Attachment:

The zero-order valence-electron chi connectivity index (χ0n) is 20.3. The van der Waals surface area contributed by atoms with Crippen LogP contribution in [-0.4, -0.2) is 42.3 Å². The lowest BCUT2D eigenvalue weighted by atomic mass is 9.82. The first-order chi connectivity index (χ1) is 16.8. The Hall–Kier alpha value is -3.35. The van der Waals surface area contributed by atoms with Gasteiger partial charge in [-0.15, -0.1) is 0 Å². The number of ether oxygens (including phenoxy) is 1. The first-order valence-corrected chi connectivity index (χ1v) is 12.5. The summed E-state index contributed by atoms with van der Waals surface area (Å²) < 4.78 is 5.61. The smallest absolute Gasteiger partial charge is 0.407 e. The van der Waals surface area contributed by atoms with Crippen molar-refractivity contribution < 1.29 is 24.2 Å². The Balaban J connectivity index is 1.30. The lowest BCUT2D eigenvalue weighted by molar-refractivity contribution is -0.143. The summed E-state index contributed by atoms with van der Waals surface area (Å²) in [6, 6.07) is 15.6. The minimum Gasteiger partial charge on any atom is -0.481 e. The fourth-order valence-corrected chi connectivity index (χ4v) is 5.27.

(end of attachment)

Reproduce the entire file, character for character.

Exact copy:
The zero-order valence-electron chi connectivity index (χ0n) is 20.3. The van der Waals surface area contributed by atoms with Crippen LogP contribution in [-0.4, -0.2) is 42.3 Å². The lowest BCUT2D eigenvalue weighted by atomic mass is 9.82. The first-order chi connectivity index (χ1) is 16.8. The Hall–Kier alpha value is -3.35. The van der Waals surface area contributed by atoms with Gasteiger partial charge in [-0.15, -0.1) is 0 Å². The number of ether oxygens (including phenoxy) is 1. The first-order valence-corrected chi connectivity index (χ1v) is 12.5. The summed E-state index contributed by atoms with van der Waals surface area (Å²) < 4.78 is 5.61. The smallest absolute Gasteiger partial charge is 0.407 e. The van der Waals surface area contributed by atoms with Crippen molar-refractivity contribution < 1.29 is 24.2 Å². The Balaban J connectivity index is 1.30. The lowest BCUT2D eigenvalue weighted by molar-refractivity contribution is -0.143. The summed E-state index contributed by atoms with van der Waals surface area (Å²) in [6, 6.07) is 15.6. The minimum Gasteiger partial charge on any atom is -0.481 e. The fourth-order valence-corrected chi connectivity index (χ4v) is 5.27.